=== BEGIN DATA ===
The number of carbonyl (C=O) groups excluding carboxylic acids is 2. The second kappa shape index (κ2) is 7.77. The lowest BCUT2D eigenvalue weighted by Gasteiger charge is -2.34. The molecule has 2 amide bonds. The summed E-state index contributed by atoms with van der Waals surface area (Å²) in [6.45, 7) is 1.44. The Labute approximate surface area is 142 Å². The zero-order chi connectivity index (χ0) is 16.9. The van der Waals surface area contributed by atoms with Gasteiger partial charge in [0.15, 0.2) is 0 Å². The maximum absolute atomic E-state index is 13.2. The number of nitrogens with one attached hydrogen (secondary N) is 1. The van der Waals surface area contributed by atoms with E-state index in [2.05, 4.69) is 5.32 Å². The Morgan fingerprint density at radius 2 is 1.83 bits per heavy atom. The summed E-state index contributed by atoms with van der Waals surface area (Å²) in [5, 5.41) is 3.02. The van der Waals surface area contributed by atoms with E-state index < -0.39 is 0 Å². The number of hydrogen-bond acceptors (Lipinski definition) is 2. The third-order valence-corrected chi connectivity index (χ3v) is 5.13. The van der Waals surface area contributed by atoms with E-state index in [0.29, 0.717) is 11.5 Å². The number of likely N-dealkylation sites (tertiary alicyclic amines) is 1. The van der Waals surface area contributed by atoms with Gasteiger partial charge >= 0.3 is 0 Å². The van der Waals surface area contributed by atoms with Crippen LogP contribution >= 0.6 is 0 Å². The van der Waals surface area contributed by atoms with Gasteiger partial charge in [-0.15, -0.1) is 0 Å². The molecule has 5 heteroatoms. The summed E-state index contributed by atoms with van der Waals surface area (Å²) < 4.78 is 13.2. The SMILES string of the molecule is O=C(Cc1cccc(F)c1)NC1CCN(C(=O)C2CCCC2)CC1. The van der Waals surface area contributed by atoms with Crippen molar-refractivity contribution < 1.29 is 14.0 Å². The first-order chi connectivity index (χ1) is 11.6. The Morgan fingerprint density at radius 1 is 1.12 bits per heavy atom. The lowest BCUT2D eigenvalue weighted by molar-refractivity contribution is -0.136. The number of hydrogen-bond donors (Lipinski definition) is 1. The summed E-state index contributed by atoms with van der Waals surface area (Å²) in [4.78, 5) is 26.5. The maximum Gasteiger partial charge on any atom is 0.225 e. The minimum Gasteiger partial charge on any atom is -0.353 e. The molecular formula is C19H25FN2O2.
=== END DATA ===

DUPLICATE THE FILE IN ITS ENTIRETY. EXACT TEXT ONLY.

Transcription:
The number of carbonyl (C=O) groups excluding carboxylic acids is 2. The second kappa shape index (κ2) is 7.77. The lowest BCUT2D eigenvalue weighted by Gasteiger charge is -2.34. The molecule has 2 amide bonds. The summed E-state index contributed by atoms with van der Waals surface area (Å²) in [6.45, 7) is 1.44. The Labute approximate surface area is 142 Å². The zero-order chi connectivity index (χ0) is 16.9. The van der Waals surface area contributed by atoms with Gasteiger partial charge in [0.15, 0.2) is 0 Å². The maximum absolute atomic E-state index is 13.2. The number of nitrogens with one attached hydrogen (secondary N) is 1. The van der Waals surface area contributed by atoms with E-state index in [2.05, 4.69) is 5.32 Å². The Morgan fingerprint density at radius 2 is 1.83 bits per heavy atom. The summed E-state index contributed by atoms with van der Waals surface area (Å²) in [5, 5.41) is 3.02. The van der Waals surface area contributed by atoms with E-state index < -0.39 is 0 Å². The number of hydrogen-bond acceptors (Lipinski definition) is 2. The third-order valence-corrected chi connectivity index (χ3v) is 5.13. The van der Waals surface area contributed by atoms with E-state index in [0.29, 0.717) is 11.5 Å². The number of likely N-dealkylation sites (tertiary alicyclic amines) is 1. The van der Waals surface area contributed by atoms with Gasteiger partial charge >= 0.3 is 0 Å². The van der Waals surface area contributed by atoms with Crippen LogP contribution >= 0.6 is 0 Å². The van der Waals surface area contributed by atoms with Gasteiger partial charge in [-0.15, -0.1) is 0 Å². The molecule has 5 heteroatoms. The summed E-state index contributed by atoms with van der Waals surface area (Å²) < 4.78 is 13.2. The SMILES string of the molecule is O=C(Cc1cccc(F)c1)NC1CCN(C(=O)C2CCCC2)CC1. The van der Waals surface area contributed by atoms with Crippen molar-refractivity contribution < 1.29 is 14.0 Å². The first-order chi connectivity index (χ1) is 11.6. The Morgan fingerprint density at radius 1 is 1.12 bits per heavy atom. The lowest BCUT2D eigenvalue weighted by molar-refractivity contribution is -0.136. The number of hydrogen-bond donors (Lipinski definition) is 1. The summed E-state index contributed by atoms with van der Waals surface area (Å²) in [4.78, 5) is 26.5. The maximum Gasteiger partial charge on any atom is 0.225 e. The minimum Gasteiger partial charge on any atom is -0.353 e. The molecular formula is C19H25FN2O2.